Former UKIP leader Nigel Farage has remained very vocal despite leaving that role following the successful Brexit vote, and he is calling out former political prisoner and anti-Islamic rabble-rouser Tommy Robinson.
Amidst chatter of bringing Robinson into the UKIP fold, Farage is calling the idea a “catastrophic mistake” that would result in the “total and utter marginalisation” of the party.
“When I was leader of UKIP I actually forbade any former members of the EDL or BNP to even be members of the party because I wanted to talk about real issues like immigration without anybody being able to say we were actually racist,” Farage said while appearing on Good Morning Britain.
“I think some people in UKIP are tempted to let figures like Tommy Robinson in to the party and I think that would be a catastrophic mistake,” he added.
Farage told Piers Morgan and Susanna Reid that he has no desire to return to UKIP as well.
“No I don’t want to. I think nobody could be leader of a party forever, whether it’s Blair or anybody, you can’t do that,” Farage said.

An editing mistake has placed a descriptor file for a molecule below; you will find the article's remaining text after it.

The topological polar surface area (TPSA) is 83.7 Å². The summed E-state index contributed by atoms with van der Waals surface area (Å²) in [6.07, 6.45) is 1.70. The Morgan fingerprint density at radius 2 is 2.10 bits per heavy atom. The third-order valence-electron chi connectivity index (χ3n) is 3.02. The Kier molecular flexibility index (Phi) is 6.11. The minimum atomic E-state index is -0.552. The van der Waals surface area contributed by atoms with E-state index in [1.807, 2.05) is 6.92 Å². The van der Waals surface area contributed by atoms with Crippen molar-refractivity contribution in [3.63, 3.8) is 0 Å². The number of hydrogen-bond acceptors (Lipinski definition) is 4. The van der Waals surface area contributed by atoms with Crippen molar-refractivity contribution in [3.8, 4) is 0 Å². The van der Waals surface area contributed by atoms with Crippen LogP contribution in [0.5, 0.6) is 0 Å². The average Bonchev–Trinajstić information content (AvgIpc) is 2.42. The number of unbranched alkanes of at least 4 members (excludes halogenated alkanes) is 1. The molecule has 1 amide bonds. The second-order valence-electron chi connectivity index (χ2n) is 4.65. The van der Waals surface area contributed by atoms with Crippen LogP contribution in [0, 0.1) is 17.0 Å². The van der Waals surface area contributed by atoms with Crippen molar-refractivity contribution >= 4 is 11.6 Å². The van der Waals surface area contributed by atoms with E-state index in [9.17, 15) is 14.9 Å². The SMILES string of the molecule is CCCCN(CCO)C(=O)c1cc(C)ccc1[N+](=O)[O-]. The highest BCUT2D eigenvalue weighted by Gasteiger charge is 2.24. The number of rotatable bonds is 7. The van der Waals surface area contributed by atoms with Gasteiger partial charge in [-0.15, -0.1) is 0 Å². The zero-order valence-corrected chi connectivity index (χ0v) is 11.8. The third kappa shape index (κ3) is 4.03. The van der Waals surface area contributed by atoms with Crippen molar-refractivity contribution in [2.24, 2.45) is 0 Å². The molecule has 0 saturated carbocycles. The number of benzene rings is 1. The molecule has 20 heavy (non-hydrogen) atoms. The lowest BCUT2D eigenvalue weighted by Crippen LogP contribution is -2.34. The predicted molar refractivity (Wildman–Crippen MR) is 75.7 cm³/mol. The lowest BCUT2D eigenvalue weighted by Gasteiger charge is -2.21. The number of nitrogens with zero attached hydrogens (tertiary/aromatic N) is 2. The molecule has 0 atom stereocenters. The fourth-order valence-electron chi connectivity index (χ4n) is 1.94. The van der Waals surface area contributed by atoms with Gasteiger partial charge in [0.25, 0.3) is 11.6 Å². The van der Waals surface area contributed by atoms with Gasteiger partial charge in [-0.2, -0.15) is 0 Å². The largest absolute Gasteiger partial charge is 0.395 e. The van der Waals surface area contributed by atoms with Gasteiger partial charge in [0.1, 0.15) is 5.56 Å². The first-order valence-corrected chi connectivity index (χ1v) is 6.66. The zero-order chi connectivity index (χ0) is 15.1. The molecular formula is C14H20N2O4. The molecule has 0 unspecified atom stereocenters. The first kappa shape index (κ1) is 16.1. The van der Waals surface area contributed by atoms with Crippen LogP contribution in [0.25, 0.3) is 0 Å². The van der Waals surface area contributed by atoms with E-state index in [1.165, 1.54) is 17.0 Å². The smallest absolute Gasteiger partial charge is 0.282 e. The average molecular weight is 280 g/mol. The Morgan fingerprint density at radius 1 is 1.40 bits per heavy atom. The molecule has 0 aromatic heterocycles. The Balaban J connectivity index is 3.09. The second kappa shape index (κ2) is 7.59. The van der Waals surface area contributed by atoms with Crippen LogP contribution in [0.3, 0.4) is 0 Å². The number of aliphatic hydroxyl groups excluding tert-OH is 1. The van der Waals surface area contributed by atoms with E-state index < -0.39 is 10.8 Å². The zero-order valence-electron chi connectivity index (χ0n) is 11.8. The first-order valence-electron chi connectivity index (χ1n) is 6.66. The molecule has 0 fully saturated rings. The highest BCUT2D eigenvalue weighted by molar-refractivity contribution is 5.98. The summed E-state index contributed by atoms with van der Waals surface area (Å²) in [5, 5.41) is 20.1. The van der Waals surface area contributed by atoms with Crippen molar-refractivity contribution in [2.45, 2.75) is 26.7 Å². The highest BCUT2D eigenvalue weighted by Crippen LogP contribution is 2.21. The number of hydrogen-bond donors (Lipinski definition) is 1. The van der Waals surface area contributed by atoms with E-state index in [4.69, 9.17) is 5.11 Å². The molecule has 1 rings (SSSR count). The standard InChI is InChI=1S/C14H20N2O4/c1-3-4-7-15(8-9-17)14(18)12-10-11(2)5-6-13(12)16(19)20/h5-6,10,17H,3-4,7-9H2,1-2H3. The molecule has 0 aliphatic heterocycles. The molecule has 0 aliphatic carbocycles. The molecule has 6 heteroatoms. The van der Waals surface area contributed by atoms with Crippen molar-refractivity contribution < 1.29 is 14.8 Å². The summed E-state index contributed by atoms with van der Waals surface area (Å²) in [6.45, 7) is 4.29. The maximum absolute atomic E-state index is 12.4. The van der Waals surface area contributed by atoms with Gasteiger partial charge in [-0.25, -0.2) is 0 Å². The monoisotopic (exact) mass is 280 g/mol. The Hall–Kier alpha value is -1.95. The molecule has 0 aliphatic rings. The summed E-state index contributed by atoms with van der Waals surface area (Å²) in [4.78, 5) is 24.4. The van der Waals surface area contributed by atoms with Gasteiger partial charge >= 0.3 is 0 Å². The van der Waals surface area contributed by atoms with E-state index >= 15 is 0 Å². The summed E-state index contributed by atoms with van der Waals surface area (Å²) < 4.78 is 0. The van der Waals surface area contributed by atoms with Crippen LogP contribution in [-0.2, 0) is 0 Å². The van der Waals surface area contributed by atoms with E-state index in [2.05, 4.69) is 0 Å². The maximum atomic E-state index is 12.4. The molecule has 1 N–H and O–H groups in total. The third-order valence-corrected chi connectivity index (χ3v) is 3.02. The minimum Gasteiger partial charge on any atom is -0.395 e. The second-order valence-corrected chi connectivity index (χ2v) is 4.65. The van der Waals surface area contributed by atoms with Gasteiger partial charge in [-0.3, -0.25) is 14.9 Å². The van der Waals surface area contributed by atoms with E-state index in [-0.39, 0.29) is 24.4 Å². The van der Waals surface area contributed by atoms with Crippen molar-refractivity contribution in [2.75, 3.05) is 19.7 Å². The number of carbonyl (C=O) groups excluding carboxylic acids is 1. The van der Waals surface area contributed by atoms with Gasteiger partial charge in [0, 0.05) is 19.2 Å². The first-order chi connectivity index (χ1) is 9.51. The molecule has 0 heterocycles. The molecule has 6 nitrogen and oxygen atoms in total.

Farage has frequently clashed with new UKIP leader Gerard Batten, who is leading the charge of UKIP’s sharp shift to the right. Batten believes this is the right direction to take the party following the end of the Farage era that has seen the party wane in relevance.
“Nigel is friends with Donald Trump, who a lot of people like to call names. Nigel has gone to speak on platforms with Alternative fur Deutschland, who a lot of people don’t like and call names,” Batten told Sky News.
“He is entitled to do that, because they are democratic parties, and I am entitled to speak at rallies organised by people who believe in democracy. I think maybe he should be a little bit more careful about criticising me, because he has done similar things,” he said.
Batten says that he is open to changing party rules that would allow Robinson to enter the party mix. In recent months, popular right-wing media personalities have joined the party such as Paul Joseph Watson, Count Dankula, Milo Yiannopoulos and Sargon of Akkad. Youth membership has spiked as a result.
Under Farage’s leadership, UKIP was a haven primarily for the gray hairs. UKIP’s new direction is growing the party and the movement with young, tech-savvy individuals. Perhaps Farage’s brand of politics would be better suited for the Tories right now, who are in shambles under the failed pathetic leadership of globalist harpy PM Theresa May.